Implementation Plan

In order to implement the application for electronic patient reporting of outcomes, staff and patients will need to be educated on use of the software application. Patients will need instructions on how to download the application to their personal electronic device as well as how to navigate the application. This assistance will be provided by the oncology nurse in the clinic prior to starting chemotherapy treatment. Clinic staff and providers will also need training on how to retrieve the data that patients will enter in the application.

When data from the patient is received, the clinician can make decisions on how to manage toxicities before they become severe. The application will give the patient a list of symptoms/toxicities that they can select and enter information on if they are experiencing those symptoms. Patients will rate the severity of each symptom as mild, moderate or severe. If a patient enters that they are experiencing a severe symptom, then the application will prompt them to immediately call their provider. The nurse has a direct line of communication at home and data is logged and distributed on a report for symptoms levels and clarifications.This communication offers the nurse to have access to the patient’s “logged profile” during treatment and can assess the dose and effects during the course of chemotherapy (Weaver et al., 2014).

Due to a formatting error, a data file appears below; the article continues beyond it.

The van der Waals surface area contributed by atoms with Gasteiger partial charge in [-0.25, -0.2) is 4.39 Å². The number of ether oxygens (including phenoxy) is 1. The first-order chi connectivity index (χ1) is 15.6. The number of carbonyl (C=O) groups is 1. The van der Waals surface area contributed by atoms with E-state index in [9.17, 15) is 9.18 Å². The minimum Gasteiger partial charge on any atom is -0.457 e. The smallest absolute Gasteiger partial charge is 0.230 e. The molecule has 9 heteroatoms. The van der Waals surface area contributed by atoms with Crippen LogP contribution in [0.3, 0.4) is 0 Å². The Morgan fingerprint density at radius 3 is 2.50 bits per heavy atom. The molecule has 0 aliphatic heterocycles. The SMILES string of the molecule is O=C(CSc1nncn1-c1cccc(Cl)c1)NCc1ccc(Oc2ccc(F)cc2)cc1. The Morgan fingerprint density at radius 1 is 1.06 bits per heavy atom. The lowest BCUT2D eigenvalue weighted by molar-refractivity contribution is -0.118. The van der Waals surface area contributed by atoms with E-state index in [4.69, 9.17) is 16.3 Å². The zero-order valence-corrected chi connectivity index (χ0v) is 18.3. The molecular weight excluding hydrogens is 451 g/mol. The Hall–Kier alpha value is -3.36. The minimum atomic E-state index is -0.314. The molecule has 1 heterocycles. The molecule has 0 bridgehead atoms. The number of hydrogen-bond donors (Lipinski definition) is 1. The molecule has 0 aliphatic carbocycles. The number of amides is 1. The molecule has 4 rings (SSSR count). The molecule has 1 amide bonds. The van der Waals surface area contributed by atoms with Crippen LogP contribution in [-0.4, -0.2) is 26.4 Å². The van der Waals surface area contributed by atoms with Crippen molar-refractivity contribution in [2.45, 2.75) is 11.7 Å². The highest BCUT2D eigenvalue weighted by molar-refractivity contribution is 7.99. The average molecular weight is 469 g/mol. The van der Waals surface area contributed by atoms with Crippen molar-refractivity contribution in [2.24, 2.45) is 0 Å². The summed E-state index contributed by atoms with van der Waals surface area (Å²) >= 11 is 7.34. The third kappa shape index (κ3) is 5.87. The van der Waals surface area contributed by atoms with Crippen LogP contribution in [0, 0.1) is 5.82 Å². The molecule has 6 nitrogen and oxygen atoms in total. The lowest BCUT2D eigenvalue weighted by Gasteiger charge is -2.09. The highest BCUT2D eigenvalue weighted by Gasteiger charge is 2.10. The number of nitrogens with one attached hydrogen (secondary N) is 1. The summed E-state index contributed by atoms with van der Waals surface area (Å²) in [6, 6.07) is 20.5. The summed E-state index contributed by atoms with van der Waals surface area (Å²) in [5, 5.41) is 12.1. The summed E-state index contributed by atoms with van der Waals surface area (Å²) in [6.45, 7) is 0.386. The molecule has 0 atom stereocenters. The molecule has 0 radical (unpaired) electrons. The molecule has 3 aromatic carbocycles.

The nurse can see a precise clear picture of patient symptoms in real time all throughout the entire cycle of treatment (Weaver et al., 2014).

The outcomes that will be used to evaluate this evidence-based protocol are increased patient reporting of toxicities, earlier reporting of toxicities and increased patient quality of life. The number of toxicities per patient and the severity of symptoms when first documented in the facility’s electronic health record will be measured for the 2 month period prior to implementation and 2 months after implementation for comparison. The expectation is that more symptoms will be documented and the severity of symptoms at first documentation will be decreased. The FACT-G cancer-specific quality of life questionnaire will be used to measure the effects of the new application for ePRO on quality of life (Absolom, 2017). Overall quality of life for all patients at the facility will be measured just prior to implementation and then again 2 months later.